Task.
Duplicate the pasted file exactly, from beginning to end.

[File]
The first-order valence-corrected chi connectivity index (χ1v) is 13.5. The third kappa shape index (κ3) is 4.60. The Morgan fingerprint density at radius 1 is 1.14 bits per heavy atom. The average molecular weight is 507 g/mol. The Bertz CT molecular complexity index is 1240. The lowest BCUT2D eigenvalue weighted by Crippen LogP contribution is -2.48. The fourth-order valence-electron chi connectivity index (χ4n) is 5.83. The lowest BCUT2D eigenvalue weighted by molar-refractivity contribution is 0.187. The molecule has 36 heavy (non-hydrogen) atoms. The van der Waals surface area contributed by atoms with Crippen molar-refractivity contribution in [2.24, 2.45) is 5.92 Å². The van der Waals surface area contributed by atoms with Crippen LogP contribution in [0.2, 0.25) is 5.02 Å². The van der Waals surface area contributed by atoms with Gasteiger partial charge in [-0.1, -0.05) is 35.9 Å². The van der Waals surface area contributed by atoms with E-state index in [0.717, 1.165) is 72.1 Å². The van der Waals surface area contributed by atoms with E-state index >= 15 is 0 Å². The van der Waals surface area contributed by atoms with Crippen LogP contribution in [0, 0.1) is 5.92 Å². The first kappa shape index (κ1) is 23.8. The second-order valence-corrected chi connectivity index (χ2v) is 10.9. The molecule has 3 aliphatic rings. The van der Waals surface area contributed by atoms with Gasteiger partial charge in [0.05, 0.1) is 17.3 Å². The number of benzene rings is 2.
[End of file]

The first-order valence-corrected chi connectivity index (χ1v) is 13.5. The third kappa shape index (κ3) is 4.60. The Morgan fingerprint density at radius 1 is 1.14 bits per heavy atom. The average molecular weight is 507 g/mol. The Bertz CT molecular complexity index is 1240. The lowest BCUT2D eigenvalue weighted by Crippen LogP contribution is -2.48. The fourth-order valence-electron chi connectivity index (χ4n) is 5.83. The lowest BCUT2D eigenvalue weighted by molar-refractivity contribution is 0.187. The molecule has 36 heavy (non-hydrogen) atoms. The van der Waals surface area contributed by atoms with Crippen molar-refractivity contribution in [2.24, 2.45) is 5.92 Å². The van der Waals surface area contributed by atoms with Crippen LogP contribution in [0.2, 0.25) is 5.02 Å². The van der Waals surface area contributed by atoms with Gasteiger partial charge in [-0.1, -0.05) is 35.9 Å². The van der Waals surface area contributed by atoms with E-state index in [0.717, 1.165) is 72.1 Å². The van der Waals surface area contributed by atoms with E-state index >= 15 is 0 Å². The van der Waals surface area contributed by atoms with Crippen LogP contribution in [0, 0.1) is 5.92 Å². The first kappa shape index (κ1) is 23.8. The second-order valence-corrected chi connectivity index (χ2v) is 10.9. The molecule has 3 aliphatic rings. The van der Waals surface area contributed by atoms with Gasteiger partial charge in [0.05, 0.1) is 17.3 Å². The number of benzene rings is 2.